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What types of employee rewards are most effective? Part 1

Carl Eichstadt and Keith Roxburgh

Employee rewards

We often receive calls from desperate employers that go something like this: "My senior staff are leaving in droves! Please help me with my employee management and employee rewards practices!" When we're faced with a request like this, one of the things we look at are the indirect employee rewards the company gives.

What are 'indirect employee rewards'?

'Indirect employee rewards' are incentives and non-guaranteed bonuses that may be paid depending on:

  • The financial performance of the company,
  • The individual's performance, or
  • A mix of both.

Don't get into an auction for available skills

If you do this, chances are very good that you'll increase the costs of these skills and make these employees out of the reach of your company.

Some years ago, we were consulted about how much members of a particular profession are paid and advised our client against entering into an auction. The whole industry teetered indecisively for about two weeks. One company gave way and paid a 20% premium. The auction started and within a fortnight the premium was up to 40%. The result was that the industry realised it wasn't getting enough value and computerised most of the processes, resulting in massive job losses.

How can we structure pay so everyone wins?

Part of the answer may be in using incentives, which could be quite handsome but will ensure that the professionals who perform get the premium pay and those who don't perform aren't rewarded.

Depending on how handsome the incentive is, we'd even suggest allocating a portion of the incentive to encouraging high value-adding employees to stay at the company.

Frequently-asked question on employee rewards

We've often been asked the following question about designing employee rewards strategies: "Do I need to incentivise all professionals in my company?"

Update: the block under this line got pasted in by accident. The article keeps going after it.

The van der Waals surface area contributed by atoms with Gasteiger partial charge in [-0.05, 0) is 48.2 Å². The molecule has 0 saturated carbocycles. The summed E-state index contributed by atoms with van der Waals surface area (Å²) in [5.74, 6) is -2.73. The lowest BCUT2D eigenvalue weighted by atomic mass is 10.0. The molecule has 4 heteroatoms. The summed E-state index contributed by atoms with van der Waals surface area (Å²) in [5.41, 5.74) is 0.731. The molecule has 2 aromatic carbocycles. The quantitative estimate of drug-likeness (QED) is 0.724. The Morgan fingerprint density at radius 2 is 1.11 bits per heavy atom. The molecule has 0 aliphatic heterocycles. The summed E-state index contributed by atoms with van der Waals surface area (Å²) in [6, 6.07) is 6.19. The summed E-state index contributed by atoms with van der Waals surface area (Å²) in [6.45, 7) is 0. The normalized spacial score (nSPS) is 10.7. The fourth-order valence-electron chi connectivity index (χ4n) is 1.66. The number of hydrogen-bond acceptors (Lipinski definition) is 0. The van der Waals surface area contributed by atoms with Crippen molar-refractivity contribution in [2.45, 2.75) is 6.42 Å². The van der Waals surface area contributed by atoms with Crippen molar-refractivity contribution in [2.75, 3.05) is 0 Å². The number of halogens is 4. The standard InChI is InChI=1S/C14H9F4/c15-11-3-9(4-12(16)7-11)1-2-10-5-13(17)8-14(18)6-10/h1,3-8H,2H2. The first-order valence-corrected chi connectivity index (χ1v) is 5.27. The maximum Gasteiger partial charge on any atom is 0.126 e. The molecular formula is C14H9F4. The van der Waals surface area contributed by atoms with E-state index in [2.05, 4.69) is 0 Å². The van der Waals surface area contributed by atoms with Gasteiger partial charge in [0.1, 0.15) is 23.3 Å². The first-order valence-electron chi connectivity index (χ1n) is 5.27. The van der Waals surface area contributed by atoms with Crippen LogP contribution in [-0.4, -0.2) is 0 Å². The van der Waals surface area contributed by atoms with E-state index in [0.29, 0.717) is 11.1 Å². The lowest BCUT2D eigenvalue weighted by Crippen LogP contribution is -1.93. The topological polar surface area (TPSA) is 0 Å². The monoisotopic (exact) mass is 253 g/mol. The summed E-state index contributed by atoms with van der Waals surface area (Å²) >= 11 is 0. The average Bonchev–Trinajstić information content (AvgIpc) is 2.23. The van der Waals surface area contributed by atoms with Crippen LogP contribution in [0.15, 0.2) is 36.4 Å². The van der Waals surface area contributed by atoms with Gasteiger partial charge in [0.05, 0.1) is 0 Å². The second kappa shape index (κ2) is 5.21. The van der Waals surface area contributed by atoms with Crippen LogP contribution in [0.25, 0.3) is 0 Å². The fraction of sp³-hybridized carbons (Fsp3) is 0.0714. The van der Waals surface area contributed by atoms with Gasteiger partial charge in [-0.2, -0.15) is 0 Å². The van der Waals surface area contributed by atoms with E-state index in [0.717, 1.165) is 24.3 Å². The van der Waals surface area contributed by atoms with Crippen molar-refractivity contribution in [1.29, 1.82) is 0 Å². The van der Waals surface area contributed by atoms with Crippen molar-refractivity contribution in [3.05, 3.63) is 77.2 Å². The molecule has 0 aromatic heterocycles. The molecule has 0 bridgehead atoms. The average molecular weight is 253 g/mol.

The answer is tricky but we would suggest that you don't.

When dealing with a situation like this, we would always ask the following questions:

1. Does the market pay a premium for the role?

2. If yes, how critical is the role to our business?

3. If it is, how long would it take to train a new person and would the training time mean that a critical project or function wouldn't work?

It may be easier to outsource the function if the role isn't critical to your company's strategy and it also may be more cost effective to computerise or automate the role. If this is the case, don't pay a premium as you're making the value proposition of employing such individuals a burden on your company and in the long run, you're jeopardising employment opportunities for everyone as no-one likes to be held ransom.

Carl Eichstadt is the Managing Director of 360 People. Carl has a Masters in organisational psychology from the University of Cape Town. 

Keith Roxburgh is director and practice head of reward at 360People. He has extensive experience in organisation design and reward and is viewed as a regional expert in reward management.